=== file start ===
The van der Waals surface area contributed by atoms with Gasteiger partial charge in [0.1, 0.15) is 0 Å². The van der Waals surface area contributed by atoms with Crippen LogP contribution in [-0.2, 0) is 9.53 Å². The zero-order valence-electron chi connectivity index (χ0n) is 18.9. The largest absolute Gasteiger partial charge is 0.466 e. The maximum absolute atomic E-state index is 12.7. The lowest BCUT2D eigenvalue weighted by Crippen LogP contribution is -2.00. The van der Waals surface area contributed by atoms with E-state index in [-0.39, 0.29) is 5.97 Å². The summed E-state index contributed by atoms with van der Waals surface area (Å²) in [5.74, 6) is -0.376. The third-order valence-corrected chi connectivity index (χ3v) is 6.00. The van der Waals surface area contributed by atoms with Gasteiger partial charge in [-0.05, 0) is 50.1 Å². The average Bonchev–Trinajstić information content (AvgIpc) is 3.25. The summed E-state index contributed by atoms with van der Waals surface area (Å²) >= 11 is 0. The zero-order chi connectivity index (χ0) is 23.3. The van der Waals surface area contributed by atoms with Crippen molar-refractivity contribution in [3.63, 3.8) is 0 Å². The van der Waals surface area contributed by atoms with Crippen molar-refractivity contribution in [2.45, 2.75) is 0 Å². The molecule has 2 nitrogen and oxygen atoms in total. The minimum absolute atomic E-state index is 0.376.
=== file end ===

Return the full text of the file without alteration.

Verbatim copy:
The van der Waals surface area contributed by atoms with Gasteiger partial charge in [0.1, 0.15) is 0 Å². The van der Waals surface area contributed by atoms with Crippen LogP contribution in [-0.2, 0) is 9.53 Å². The zero-order valence-electron chi connectivity index (χ0n) is 18.9. The largest absolute Gasteiger partial charge is 0.466 e. The maximum absolute atomic E-state index is 12.7. The lowest BCUT2D eigenvalue weighted by Crippen LogP contribution is -2.00. The van der Waals surface area contributed by atoms with E-state index in [-0.39, 0.29) is 5.97 Å². The summed E-state index contributed by atoms with van der Waals surface area (Å²) in [5.74, 6) is -0.376. The third-order valence-corrected chi connectivity index (χ3v) is 6.00. The van der Waals surface area contributed by atoms with Gasteiger partial charge in [-0.05, 0) is 50.1 Å². The average Bonchev–Trinajstić information content (AvgIpc) is 3.25. The summed E-state index contributed by atoms with van der Waals surface area (Å²) >= 11 is 0. The zero-order chi connectivity index (χ0) is 23.3. The van der Waals surface area contributed by atoms with Crippen molar-refractivity contribution in [3.63, 3.8) is 0 Å². The van der Waals surface area contributed by atoms with Crippen molar-refractivity contribution in [2.45, 2.75) is 0 Å². The molecule has 2 nitrogen and oxygen atoms in total. The minimum absolute atomic E-state index is 0.376.